My Ex Sang Lead
I could see my exâ€™s ex sitting in the audience, perfect in her pink cashmere cable-knit sweater and jeans, the last time weâ€™d be at one of these concerts together.
My ex was the younger-by-minutes, less handsome, less athletic of two identical twins who had chosen, after years of grade and high school together, to attend the same liberal arts college. Thatâ€™s where I met him, mop-topped and fresh-faced, a sophomore member of the less popular of two all male a cappella groups at school.
I already had a boyfriend when I arrived on campus, but I was a freshman girl seduced by the a cappella â€œscene.â€ When my ex invited me to my first a cappella concert that fall, he sang the lead solo in U2â€™s â€œMysterious Ways.â€ I beamed when it was me (yes, me!) who was the object of his refrain, standing at the back of the auditorium in the collegeâ€™s music building, while shrieking freshmen girls filled the seats in the rows up front. I was his at that first high note.
His family lived on a farm near Cooperstown where they raised alpacas and lived a quiet life. I met them once or twice, after concerts, standing awkwardly in a semi-circle (along with his ex), exchanging pleasantries and glares and other thoughts until my ex emerged from the backstage area to be congratulated. Weâ€™d hug him and tell him he was â€œsooooo goodâ€ and heâ€™d say heâ€™d meet me at the after party, current girlfriend territory.
Around Christmas of that year, after my ex had gifted me several skeins of alpaca wool from the family farm, I brought him home to New York City to meet my friends at a holiday party thrown annually by some parents. They called him â€œSnoopyâ€ and thought he had a funny nose and floppy hair. They said he was a little short and extremely skittish. They were suspicious that his ex was attempting to maintain a friendship, but showed no interest in me. I retaliated by telling them that he had a beautiful voice, but he refused to sing carols with the rest of us later that evening.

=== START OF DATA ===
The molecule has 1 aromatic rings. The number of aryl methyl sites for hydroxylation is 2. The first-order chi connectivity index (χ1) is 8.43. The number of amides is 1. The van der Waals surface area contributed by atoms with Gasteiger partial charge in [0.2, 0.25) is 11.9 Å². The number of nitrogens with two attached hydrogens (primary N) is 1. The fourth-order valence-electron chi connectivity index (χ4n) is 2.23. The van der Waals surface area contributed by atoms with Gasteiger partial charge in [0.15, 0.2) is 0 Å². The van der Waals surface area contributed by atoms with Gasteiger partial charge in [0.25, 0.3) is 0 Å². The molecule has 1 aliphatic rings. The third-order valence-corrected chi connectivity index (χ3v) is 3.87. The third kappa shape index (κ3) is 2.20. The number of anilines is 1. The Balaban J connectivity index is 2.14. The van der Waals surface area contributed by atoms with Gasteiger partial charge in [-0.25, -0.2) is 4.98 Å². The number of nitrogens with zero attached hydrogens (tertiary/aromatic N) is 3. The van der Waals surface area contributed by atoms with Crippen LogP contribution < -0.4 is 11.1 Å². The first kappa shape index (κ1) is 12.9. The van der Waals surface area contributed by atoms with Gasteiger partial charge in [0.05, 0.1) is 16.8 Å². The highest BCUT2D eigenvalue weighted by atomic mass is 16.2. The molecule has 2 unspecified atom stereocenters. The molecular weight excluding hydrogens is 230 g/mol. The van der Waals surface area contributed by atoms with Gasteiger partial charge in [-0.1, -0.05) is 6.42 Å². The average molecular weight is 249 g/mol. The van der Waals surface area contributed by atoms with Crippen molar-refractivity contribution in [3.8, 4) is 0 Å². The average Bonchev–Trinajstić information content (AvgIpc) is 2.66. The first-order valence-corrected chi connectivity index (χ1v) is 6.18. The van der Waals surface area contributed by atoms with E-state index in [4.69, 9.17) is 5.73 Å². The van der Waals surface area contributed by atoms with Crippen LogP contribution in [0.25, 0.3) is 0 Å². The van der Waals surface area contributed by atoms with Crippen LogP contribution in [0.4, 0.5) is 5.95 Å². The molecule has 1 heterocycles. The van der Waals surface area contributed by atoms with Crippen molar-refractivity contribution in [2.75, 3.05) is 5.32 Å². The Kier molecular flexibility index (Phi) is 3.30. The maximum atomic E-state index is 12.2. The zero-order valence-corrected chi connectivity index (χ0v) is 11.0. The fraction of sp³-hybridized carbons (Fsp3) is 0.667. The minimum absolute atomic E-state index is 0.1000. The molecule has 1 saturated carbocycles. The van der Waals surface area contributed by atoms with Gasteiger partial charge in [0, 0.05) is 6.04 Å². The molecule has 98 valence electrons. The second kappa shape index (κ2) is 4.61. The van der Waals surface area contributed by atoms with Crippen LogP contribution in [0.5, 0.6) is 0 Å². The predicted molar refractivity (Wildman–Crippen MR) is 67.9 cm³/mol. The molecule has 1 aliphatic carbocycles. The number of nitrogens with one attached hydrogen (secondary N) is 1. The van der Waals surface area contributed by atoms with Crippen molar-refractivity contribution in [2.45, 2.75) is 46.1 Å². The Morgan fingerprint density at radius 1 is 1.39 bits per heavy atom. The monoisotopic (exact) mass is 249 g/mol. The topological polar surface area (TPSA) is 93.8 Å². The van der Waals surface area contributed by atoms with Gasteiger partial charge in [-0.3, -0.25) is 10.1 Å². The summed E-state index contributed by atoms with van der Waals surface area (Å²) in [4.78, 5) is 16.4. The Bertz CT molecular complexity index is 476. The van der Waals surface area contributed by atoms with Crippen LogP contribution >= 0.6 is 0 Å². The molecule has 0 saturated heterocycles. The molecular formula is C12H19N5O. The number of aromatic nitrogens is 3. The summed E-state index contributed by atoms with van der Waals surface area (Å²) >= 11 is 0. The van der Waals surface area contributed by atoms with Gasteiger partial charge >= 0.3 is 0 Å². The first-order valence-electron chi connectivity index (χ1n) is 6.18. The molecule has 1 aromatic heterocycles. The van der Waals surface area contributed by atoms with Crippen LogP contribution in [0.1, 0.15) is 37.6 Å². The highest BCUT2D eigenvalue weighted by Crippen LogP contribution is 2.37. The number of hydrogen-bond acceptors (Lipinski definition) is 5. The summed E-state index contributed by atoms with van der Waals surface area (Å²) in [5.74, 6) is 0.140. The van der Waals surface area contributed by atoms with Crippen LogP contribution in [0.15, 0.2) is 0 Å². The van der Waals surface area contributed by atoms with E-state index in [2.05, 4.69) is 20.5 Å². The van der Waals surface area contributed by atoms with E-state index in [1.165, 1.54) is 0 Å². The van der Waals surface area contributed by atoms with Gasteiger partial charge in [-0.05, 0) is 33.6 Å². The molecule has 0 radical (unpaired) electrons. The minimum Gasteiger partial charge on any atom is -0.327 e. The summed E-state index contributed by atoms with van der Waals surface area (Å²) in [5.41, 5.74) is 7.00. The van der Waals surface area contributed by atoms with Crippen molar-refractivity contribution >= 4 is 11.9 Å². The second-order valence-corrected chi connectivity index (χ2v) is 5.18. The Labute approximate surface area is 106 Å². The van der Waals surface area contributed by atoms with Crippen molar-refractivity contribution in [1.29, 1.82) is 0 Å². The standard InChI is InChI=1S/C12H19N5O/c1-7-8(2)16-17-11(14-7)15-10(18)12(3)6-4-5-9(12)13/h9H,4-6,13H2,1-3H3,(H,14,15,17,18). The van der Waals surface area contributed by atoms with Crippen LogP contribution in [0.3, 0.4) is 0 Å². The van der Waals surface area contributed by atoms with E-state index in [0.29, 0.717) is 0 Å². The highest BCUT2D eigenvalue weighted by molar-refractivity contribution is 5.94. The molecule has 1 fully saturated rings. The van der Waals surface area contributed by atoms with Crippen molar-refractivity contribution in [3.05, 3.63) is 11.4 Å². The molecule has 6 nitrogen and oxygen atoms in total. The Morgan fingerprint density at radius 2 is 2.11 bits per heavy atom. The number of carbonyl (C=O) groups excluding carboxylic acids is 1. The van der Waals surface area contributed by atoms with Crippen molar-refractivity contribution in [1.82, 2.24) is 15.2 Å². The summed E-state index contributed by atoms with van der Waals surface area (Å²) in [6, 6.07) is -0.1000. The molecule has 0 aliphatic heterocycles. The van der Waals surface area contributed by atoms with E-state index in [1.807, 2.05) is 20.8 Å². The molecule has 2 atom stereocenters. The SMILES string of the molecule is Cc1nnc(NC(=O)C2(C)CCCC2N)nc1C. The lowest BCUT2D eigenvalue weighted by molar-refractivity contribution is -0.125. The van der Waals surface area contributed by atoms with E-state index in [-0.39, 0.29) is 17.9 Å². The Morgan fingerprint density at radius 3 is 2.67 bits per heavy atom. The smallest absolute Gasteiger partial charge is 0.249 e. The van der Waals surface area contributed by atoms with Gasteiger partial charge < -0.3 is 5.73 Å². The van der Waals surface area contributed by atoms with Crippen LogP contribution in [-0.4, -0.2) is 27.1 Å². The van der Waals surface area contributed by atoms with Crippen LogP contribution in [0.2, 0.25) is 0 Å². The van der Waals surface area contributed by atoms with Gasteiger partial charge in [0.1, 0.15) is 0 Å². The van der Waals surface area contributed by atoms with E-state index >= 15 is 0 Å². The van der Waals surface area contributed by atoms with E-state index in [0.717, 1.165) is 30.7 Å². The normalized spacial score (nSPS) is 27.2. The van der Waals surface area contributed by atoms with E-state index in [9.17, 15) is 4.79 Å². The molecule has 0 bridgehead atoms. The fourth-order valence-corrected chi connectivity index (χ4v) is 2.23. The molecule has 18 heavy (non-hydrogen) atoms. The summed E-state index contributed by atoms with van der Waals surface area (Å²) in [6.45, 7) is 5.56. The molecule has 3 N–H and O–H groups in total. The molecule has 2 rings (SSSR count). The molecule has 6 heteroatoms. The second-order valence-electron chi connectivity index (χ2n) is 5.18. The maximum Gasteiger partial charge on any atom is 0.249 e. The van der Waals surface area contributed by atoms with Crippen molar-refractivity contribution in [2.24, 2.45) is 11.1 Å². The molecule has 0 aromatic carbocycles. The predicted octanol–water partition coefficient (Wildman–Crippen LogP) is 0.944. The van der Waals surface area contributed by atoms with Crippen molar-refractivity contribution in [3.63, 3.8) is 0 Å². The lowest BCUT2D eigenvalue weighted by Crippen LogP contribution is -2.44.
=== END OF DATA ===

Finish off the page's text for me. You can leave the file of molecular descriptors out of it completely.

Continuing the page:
Several months later, when my ex took on the daunting task of creating a multi-part arrangement of Fleetwood Macâ€™s â€œLandslideâ€ for his a cappella group, he became frenzied and irritable. Iâ€™d try my hardest to cheer him up, reassure him that heâ€™d finish the project before the big spring concert, but he was inconsolable. One moment heâ€™d be quietly sitting on my bed filling in notes on lined music paper, and the next, heâ€™d gather all his stuff and abruptly leave the room. I didnâ€™t know what was going on, but I figured it was just a bout of a cappella stress.
When I realized that my ex had been seeing his ex and I at the same time, I knew our brief romance was over.
As a freshman, it didnâ€™t occur to me to be angry. If I lashed out, Iâ€™d be no better than a shrieking groupieâ€”in the front row. So I decided I would go to another concert, showing good will. That spring, I took my normal spot near the back of the recital hall, with a view of the graduated seats, and I could see my exâ€™s ex sitting in the audience, perfect in her pink cashmere cable-knit sweater and jeans, the last time weâ€™d be at one of these concerts together.
My ex sangâ€”
â€œWell, Iâ€™ve been afraid of changing
â€˜Cause Iâ€™ve built my life around you,
But time makes you bolder,
Children get older,
Iâ€™m getting older tooâ€
And I knew he wasnâ€™t singing to me anymore.
Jenn Yee is writing a collection of short stories about her grandmother, Catholicism and fried chicken. She is a 2006 grant recipient from the Urban Artist Initiative/New York City.